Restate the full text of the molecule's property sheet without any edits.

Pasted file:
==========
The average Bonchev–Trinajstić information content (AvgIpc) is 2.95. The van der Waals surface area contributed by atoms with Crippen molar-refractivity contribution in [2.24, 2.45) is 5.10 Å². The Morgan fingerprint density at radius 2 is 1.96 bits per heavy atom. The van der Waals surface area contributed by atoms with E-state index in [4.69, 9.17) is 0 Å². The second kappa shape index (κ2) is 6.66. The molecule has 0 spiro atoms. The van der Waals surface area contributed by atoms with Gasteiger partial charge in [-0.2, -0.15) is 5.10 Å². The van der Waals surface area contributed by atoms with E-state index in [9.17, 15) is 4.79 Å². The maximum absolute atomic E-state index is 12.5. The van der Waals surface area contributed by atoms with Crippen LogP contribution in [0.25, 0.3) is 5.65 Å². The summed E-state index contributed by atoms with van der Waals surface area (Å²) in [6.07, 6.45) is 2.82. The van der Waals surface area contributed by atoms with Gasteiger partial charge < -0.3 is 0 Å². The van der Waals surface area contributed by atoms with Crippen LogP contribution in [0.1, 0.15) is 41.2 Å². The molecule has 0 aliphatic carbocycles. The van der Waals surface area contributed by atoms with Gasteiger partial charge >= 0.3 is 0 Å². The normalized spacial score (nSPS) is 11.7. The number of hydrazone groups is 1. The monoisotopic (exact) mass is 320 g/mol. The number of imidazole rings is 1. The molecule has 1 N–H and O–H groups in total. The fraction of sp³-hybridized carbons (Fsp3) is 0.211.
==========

The average Bonchev–Trinajstić information content (AvgIpc) is 2.95. The van der Waals surface area contributed by atoms with Crippen molar-refractivity contribution in [2.24, 2.45) is 5.10 Å². The Morgan fingerprint density at radius 2 is 1.96 bits per heavy atom. The van der Waals surface area contributed by atoms with E-state index in [4.69, 9.17) is 0 Å². The second kappa shape index (κ2) is 6.66. The molecule has 0 spiro atoms. The van der Waals surface area contributed by atoms with Gasteiger partial charge in [-0.2, -0.15) is 5.10 Å². The van der Waals surface area contributed by atoms with E-state index in [9.17, 15) is 4.79 Å². The maximum absolute atomic E-state index is 12.5. The van der Waals surface area contributed by atoms with Crippen LogP contribution in [0.25, 0.3) is 5.65 Å². The summed E-state index contributed by atoms with van der Waals surface area (Å²) in [6.07, 6.45) is 2.82. The van der Waals surface area contributed by atoms with Gasteiger partial charge < -0.3 is 0 Å². The van der Waals surface area contributed by atoms with Crippen LogP contribution in [0.1, 0.15) is 41.2 Å². The molecule has 0 aliphatic carbocycles. The van der Waals surface area contributed by atoms with Gasteiger partial charge >= 0.3 is 0 Å². The normalized spacial score (nSPS) is 11.7. The number of hydrazone groups is 1. The monoisotopic (exact) mass is 320 g/mol. The number of imidazole rings is 1. The molecule has 1 N–H and O–H groups in total. The fraction of sp³-hybridized carbons (Fsp3) is 0.211.